Digital Prototyping Helps Scientific Center Rapidly Develop Tools for Research on Global Environmental Issues
The Inventor of the Month program recognizes the most innovative design and engineering advancements made by the extensive community using the Autodesk Inventor software -- the foundation of the Autodesk solution for Digital Prototyping. A digital prototype is a realistic 3D digital simulation used to virtually optimize and validate a product before it is built, reducing the need for physical prototypes.
The Antarctic region is an important regulator and indicator of global climate. Scientists know that the Antarctic ice sheet has grown and shrunk over geological history, and recent analysis of Antarctic ice cores reveals that during the last 800,000 years, the Earth experienced eight glacial cycles, each with an ice age and warm period. Understanding this natural rhythm helps scientists get a better picture of what's happening to the Earth's climate today and what might happen in the future.
Transforming Digital Prototypes into Tools for the Field
The BAS engineering team is charged with producing and readying equipment for use in the field. At any one time, the engineering team could be working on half a dozen projects of varying complexity. Examples of the team's work include a rugged digital camera system to monitor sea ice activity, a tethered stake to measure the movement of ice over sediments in glacial streams, a star-pointing telescope to measure the ozone in the atmosphere, and an ice core drill capable of taking samples dating back tens of thousands of years.
The BAS engineering team relies on products in the Autodesk Inventor product line to create these sophisticated scientific instruments. By generating models that are accurate 3D digital representations of the finished product, BAS engineers are able to validate design and engineering data as they work. This approach minimizes the need for physical prototypes and helps to reduce the number of costly engineering changes that might otherwise emerge after the design has been sent to manufacturing.
"Autodesk Inventor has proved invaluable in checking for interferences and making sure all the components fit together," said Andy Tait, a mechanical design engineer at BAS. "Just as important, it allows us to present very realistic 3D models to the scientists so that we can gather their input on the device before we actually produce a model. Sometimes it could be something simple, like the device being the wrong size to handle when wearing gloves, or that the device needs to be more modular and easier to assemble and take apart in icy conditions."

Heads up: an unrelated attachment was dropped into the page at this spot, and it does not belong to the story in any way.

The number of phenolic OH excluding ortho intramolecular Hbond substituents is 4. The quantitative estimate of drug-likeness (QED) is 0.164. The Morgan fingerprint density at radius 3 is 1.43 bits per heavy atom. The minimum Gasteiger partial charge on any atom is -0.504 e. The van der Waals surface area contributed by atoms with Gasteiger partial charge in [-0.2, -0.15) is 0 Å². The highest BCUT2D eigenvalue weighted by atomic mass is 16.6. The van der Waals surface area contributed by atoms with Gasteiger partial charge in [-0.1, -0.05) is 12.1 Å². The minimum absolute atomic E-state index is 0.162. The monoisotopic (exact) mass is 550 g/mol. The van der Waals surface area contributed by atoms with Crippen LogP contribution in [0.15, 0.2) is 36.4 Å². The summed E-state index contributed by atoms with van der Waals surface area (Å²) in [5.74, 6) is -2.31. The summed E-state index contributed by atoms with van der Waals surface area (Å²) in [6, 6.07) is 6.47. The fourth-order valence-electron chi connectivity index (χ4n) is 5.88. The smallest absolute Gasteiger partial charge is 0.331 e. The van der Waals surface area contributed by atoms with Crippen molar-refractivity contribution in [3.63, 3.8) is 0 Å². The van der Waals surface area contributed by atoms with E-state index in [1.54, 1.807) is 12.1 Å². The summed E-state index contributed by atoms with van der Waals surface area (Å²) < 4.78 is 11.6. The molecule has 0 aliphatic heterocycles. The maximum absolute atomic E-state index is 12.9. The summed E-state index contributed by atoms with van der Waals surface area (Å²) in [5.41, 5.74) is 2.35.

By using Inventor in this way, Tait estimates that the organization has been able to reduce the amount of time needed to finalize a piece of equipment by 40 percent. Since there are few opportunities to get ships in and out of Antarctica, speed is essential. For BAS, Digital Prototyping can mean the difference between getting a piece of equipment to the Antarctic on time versus missing the window of opportunity for what could be up to a year.
"BAS is carrying out research of the most timely kind," said Robert "Buzz" Kross, senior vice president of Autodesk Manufacturing Solutions. "Digital Prototyping allows them to carry out their mission more effectively. We are pleased to present an organization whose research has implications for the entire planet with our Inventor of the Month award for July."
About the Autodesk Inventor of the Month Program
Each month, Autodesk selects an Inventor of the Month from the more than 700,000 users of Autodesk Inventor software, the foundation for Digital Prototyping. Winners are chosen for engineering excellence and groundbreaking innovation. For more information about Autodesk Inventor of the Month, contact us at Email Contact.
About British Antarctic Survey
The Cambridge-based British Antarctic Survey is a world leader in research into global environmental issues. With an annual budget of close to pounds sterling 45 million, five Antarctic Research Stations, two Royal Research Ships and five aircraft, BAS undertakes an interdisciplinary research program and plays an active and influential role in Antarctic affairs. BAS has joint research projects with over 40 U.K. universities and has more than 120 national and international collaborations. It is a component of the Natural Environment Research Council. More information about the work of the Survey can be found at http://www.antarctica.ac.uk.
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